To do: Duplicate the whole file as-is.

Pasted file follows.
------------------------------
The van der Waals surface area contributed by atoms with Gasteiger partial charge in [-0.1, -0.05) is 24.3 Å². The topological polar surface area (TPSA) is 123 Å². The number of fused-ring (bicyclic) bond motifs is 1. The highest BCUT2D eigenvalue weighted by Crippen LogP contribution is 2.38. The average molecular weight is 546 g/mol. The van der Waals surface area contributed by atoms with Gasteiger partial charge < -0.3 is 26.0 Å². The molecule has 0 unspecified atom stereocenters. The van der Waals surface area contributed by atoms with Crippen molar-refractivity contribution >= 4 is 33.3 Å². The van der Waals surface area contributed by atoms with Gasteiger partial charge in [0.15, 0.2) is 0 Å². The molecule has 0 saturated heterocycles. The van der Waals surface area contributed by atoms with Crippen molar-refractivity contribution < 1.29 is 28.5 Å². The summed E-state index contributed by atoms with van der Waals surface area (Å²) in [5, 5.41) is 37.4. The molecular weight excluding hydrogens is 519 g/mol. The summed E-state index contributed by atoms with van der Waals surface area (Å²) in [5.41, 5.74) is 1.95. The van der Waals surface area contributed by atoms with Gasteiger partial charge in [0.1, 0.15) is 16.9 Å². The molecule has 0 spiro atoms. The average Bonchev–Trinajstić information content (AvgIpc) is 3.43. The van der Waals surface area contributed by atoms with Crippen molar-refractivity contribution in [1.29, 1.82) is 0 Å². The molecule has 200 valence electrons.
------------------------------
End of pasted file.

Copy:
The van der Waals surface area contributed by atoms with Gasteiger partial charge in [-0.1, -0.05) is 24.3 Å². The topological polar surface area (TPSA) is 123 Å². The number of fused-ring (bicyclic) bond motifs is 1. The highest BCUT2D eigenvalue weighted by Crippen LogP contribution is 2.38. The average molecular weight is 546 g/mol. The van der Waals surface area contributed by atoms with Gasteiger partial charge < -0.3 is 26.0 Å². The molecule has 0 unspecified atom stereocenters. The van der Waals surface area contributed by atoms with Crippen molar-refractivity contribution >= 4 is 33.3 Å². The van der Waals surface area contributed by atoms with Gasteiger partial charge in [0.15, 0.2) is 0 Å². The molecule has 0 saturated heterocycles. The van der Waals surface area contributed by atoms with Crippen molar-refractivity contribution < 1.29 is 28.5 Å². The summed E-state index contributed by atoms with van der Waals surface area (Å²) in [5, 5.41) is 37.4. The molecular weight excluding hydrogens is 519 g/mol. The summed E-state index contributed by atoms with van der Waals surface area (Å²) in [5.41, 5.74) is 1.95. The van der Waals surface area contributed by atoms with Gasteiger partial charge in [0.1, 0.15) is 16.9 Å². The molecule has 0 spiro atoms. The average Bonchev–Trinajstić information content (AvgIpc) is 3.43. The van der Waals surface area contributed by atoms with Crippen molar-refractivity contribution in [1.29, 1.82) is 0 Å². The molecule has 200 valence electrons.